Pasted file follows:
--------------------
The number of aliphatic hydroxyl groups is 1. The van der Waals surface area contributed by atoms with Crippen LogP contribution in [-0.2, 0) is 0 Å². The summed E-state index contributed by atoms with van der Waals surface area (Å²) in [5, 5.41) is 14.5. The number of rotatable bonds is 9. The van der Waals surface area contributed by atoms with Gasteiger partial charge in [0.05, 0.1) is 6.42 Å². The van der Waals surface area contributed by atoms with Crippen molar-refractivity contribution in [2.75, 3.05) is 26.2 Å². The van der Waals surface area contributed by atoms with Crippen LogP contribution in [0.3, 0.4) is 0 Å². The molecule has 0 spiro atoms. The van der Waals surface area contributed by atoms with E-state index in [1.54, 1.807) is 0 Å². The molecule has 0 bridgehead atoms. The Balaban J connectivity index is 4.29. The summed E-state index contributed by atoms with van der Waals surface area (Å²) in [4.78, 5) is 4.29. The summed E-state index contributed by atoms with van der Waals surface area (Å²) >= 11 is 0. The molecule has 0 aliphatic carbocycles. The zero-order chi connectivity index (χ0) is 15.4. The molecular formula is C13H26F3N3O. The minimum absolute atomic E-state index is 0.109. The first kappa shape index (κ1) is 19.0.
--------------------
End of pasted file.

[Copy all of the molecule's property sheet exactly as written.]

The number of aliphatic hydroxyl groups is 1. The van der Waals surface area contributed by atoms with Crippen LogP contribution in [-0.2, 0) is 0 Å². The summed E-state index contributed by atoms with van der Waals surface area (Å²) in [5, 5.41) is 14.5. The number of rotatable bonds is 9. The van der Waals surface area contributed by atoms with Gasteiger partial charge in [0.05, 0.1) is 6.42 Å². The van der Waals surface area contributed by atoms with Crippen molar-refractivity contribution in [2.75, 3.05) is 26.2 Å². The van der Waals surface area contributed by atoms with Crippen LogP contribution in [0.3, 0.4) is 0 Å². The molecule has 0 spiro atoms. The van der Waals surface area contributed by atoms with E-state index in [1.54, 1.807) is 0 Å². The molecule has 0 bridgehead atoms. The Balaban J connectivity index is 4.29. The summed E-state index contributed by atoms with van der Waals surface area (Å²) in [4.78, 5) is 4.29. The summed E-state index contributed by atoms with van der Waals surface area (Å²) >= 11 is 0. The molecule has 0 aliphatic carbocycles. The zero-order chi connectivity index (χ0) is 15.4. The molecular formula is C13H26F3N3O. The minimum absolute atomic E-state index is 0.109. The first kappa shape index (κ1) is 19.0.